NASA and its dozens of missions gather hundreds of terabytes of data every hour. Data pour in every day like rushing rivers. Spacecraft monitor everything from our home planet to faraway galaxies, beaming back images and information to Earth. All those digital records need to be stored, indexed and processed so that spacecraft engineers, scientists and people across the globe can use the data to understand Earth and the universe beyond.
Mission planners and software engineers are coming up with new strategies for managing the ever-increasing flow of such large and complex data streams.
Scientists use big data for everything from predicting weather on Earth to monitoring ice caps on Mars to searching for distant galaxies,” said Eric De Jong of JPL, principal investigator for NASA’s Solar System Visualization project. “We are the keepers of the data, and the users are the astronomers and scientists who need images, mosaics, maps and movies to find patterns and verify theories.”
De Jong explains that there are three aspects to wrangling data from space missions: storage, processing and access. The first task, to store or archive the data, is naturally more challenging for larger volumes of data. The Square Kilometer Array (SKA), a planned array of thousands of telescopes in South Africa and Australia, illustrates this problem. Led by the SKA Organization based in England and scheduled to begin construction in 2016, the array will scan the skies for radio waves coming from the earliest galaxies known.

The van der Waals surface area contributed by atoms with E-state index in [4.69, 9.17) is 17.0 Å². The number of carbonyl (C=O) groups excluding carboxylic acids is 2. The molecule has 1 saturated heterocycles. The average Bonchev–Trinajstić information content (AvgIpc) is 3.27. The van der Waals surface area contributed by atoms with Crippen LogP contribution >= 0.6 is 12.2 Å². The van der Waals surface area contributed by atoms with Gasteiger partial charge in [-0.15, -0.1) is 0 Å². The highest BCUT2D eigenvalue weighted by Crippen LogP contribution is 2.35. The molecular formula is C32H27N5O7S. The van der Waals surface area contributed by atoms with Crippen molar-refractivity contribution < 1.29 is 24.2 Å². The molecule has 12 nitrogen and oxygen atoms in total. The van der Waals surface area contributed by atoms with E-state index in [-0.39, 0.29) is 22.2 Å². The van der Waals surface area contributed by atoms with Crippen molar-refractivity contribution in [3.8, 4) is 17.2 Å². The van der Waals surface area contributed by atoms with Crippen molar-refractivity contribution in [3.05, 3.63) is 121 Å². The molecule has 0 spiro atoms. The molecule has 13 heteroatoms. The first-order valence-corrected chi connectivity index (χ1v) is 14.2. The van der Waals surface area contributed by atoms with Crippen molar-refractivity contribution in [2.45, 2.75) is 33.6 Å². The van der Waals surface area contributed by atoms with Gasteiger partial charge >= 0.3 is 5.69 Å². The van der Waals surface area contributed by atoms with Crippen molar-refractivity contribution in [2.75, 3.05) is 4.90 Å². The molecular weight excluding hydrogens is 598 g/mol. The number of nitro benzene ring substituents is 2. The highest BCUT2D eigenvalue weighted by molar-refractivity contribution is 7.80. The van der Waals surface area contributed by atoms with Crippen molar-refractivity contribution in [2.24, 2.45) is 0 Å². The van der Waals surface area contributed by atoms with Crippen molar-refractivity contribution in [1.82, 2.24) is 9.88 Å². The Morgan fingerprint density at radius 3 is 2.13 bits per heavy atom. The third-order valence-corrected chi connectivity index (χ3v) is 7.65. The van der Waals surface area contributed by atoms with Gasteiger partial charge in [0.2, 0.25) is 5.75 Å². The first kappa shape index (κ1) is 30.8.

JPL is involved with archiving the array’s torrents of images: 700 terabytes of data are expected to rush in every day. That’s equivalent to all the data flowing on the Internet every two days. Rather than build more hardware, engineers are busy developing creative software tools to better store the information, such as “cloud computing” techniques and automated programs for extracting data.
We don’t need to reinvent the wheel,” said Chris Mattmann, a principal investigator for JPL’s big-data initiative.”We can modify open-source computer codes to create faster, cheaper solutions.”
JPL has been increasingly bringing open-source software into its fold, creating improved data processing tools for space missions. The JPL tools then go back out into the world for others to use for different applications.
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